Backing up every few minutes with simplesnap

February 13th, 2014

I’ve written a lot lately about ZFS, and one of its very nice features is the ability to make snapshots that are lightweight, space-efficient, and don’t hurt performance (unlike, say, LVM snapshots).

ZFS also has “zfs send” and “zfs receive” commands that can send the content of the snapshot, or a delta between two snapshots, as a data stream – similar in concept to an amped-up tar file. These can be used to, for instance, very efficiently send backups to another machine. Rather than having to stat() every single file on a filesystem as rsync has to, it sends effectively an intelligent binary delta — which is also intelligent about operations such as renames.

Since my last search for backup tools, I’d been using BackupPC for my personal systems. But since I switched them to ZFS on Linux, I’ve been wanting to try something better.

There are a lot of tools out there to take ZFS snapshots and send them to another machine, and I summarized them on my wiki. I found zfSnap to work well for taking and rotating snapshots, but I didn’t find anything that matched my criteria for sending them across the network. It seemed par for the course for these tools to think nothing of opening up full root access to a machine from others, whereas I would much rather lock it down with command= in authorized_keys.

So I wrote my own, called simplesnap. As usual, I wrote extensive documentation for it as well, even though it is very simple to set up and use.

So, with BackupPC, a backup of my workstation took almost 8 hours. (Its “incremental” might take as few as 3 hours) With ZFS snapshots and simplesnap, it takes 25 seconds. 25 seconds!

So right now, instead of backing up once a day, I back up once an hour. There’s no reason I couldn’t back up every 5 minutes, in fact. The data consumes less space, is far faster to manage, and doesn’t require a nightly hours-long cleanup process like BackupPC does — zfs destroy on a snapshot just takes a few seconds.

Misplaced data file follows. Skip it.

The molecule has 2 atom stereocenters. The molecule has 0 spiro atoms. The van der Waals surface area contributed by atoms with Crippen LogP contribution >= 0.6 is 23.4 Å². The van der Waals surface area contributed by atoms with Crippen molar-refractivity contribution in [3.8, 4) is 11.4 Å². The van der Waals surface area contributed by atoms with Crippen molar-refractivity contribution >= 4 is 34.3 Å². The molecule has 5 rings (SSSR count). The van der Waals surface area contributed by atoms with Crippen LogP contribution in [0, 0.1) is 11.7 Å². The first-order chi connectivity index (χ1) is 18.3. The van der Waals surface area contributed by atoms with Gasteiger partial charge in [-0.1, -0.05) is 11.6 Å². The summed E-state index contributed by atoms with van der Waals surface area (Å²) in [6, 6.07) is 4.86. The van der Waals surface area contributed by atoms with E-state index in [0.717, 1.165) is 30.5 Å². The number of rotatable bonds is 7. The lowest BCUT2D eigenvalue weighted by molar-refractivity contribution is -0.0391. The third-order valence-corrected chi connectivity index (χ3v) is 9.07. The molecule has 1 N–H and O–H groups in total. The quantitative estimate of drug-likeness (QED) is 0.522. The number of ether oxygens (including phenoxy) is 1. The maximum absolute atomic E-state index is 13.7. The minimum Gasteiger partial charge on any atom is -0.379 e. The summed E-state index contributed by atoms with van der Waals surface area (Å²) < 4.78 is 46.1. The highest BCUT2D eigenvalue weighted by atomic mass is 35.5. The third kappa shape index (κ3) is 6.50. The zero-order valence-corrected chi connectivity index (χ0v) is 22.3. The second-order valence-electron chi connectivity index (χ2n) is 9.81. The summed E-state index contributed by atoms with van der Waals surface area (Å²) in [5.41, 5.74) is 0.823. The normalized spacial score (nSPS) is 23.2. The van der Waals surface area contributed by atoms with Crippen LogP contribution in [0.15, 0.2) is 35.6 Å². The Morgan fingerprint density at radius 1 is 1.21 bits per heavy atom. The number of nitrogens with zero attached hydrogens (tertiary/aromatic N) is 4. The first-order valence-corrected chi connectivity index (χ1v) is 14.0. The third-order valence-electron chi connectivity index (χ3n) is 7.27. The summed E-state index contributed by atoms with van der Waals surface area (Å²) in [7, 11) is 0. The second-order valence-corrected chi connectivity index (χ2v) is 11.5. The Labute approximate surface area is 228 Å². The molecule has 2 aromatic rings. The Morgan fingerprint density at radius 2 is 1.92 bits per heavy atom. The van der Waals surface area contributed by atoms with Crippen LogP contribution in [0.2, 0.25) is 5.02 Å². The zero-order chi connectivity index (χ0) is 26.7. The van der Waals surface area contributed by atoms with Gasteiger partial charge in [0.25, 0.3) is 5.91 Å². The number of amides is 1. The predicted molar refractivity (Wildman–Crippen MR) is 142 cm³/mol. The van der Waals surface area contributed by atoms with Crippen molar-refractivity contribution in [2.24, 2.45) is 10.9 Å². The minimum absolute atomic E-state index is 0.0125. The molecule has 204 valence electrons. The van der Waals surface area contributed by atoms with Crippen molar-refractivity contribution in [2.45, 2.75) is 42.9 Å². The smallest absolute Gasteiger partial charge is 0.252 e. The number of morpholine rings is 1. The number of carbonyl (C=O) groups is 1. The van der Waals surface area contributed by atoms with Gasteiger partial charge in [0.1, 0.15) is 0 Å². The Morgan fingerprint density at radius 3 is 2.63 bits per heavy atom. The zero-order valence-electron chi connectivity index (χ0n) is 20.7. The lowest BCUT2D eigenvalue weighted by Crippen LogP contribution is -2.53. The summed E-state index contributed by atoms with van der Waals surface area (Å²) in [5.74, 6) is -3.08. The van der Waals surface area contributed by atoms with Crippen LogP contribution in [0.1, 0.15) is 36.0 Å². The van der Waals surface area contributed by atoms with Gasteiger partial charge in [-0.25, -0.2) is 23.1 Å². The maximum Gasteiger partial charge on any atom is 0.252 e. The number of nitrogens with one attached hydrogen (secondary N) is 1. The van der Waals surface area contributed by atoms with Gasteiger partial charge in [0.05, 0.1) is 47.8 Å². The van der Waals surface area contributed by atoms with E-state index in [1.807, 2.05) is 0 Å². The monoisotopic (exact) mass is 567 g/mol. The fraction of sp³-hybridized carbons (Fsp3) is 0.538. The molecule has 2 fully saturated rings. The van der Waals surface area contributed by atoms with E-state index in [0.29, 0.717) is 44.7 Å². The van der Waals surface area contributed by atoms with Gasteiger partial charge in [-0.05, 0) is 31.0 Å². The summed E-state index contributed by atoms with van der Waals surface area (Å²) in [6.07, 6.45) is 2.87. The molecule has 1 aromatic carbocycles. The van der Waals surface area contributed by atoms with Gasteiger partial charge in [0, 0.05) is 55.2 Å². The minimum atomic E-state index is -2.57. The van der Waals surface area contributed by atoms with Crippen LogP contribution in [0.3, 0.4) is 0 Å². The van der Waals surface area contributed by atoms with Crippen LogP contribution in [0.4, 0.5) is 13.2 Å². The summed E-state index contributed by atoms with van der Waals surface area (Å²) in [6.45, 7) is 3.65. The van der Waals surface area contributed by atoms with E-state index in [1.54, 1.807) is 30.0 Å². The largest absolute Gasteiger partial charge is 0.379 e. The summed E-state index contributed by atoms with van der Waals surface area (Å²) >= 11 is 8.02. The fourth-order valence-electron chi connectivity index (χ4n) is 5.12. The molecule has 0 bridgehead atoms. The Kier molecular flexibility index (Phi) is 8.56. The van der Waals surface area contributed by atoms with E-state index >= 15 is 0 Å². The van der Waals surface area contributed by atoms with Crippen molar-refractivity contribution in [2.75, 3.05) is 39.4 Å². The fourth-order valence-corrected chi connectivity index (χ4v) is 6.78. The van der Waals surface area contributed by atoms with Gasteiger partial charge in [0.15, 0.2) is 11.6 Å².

I use a pair of USB disks for backups, and rotate them to offsite storage periodically. They simply run ZFS atop dm-crypt (for security) and it works quite well even on those slow devices.

Although ZFS doesn’t do file-level dedup like BackupPC does, and the lz4 compression I’ve set ZFS to use is less efficient than the gzip-like compression BackupPC uses, still the backups are more space-efficient. I am not quite sure why, but I suspect it’s because there is a lot less metadata to keep track of, and perhaps also because BackupPC has to store a new copy of a file if even a byte changes, whereas ZFS can store just the changed blocks.

Incidentally, I’ve packaged both zfSnap and simplesnap for Debian and both are waiting in NEW.

Categories: Linux

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  1. István Pongrácz

    Thanks for your tool!
    I tried it and I found that, at the initial backup (first run) it failed, because the first dataset on activehost did not exist in the backuphost.
    activehost, dataset required to backup: tank/home/user/Dropbox’
    The invocation on the backuphost should be this one:
    simplesnap –host activehost –setname mainset –store zbackup/backup –sshcmd “ssh -i /root/.ssh/id_rsa_simplesnap”

    The error message in the syslog:
    Apr 3 20:01:30 fp3pro01 simplesnap[9294]: Invoked as: /usr/local/sbin/simplesnap –host –setname mainset –store zbackup/backup –sshcmd ssh -i /root/.ssh/id_rsa_simplesnap
    Apr 3 20:01:31 fp3pro01 simplesnap[9294]: Store zbackup/backup is mounted at /zbackup/backup
    Apr 3 20:01:31 fp3pro01 simplesnap[9294]: Running /sbin/zfs create zbackup/backup/
    Apr 3 20:01:31 fp3pro01 simplesnap[9294]: /sbin/zfs exited successfully
    Apr 3 20:01:31 fp3pro01 simplesnap[9294]: Lock obtained at /zbackup/backup/ with dotlockfile
    Apr 3 20:01:31 fp3pro01 simplesnap[9294]: Finding remote datasets to back up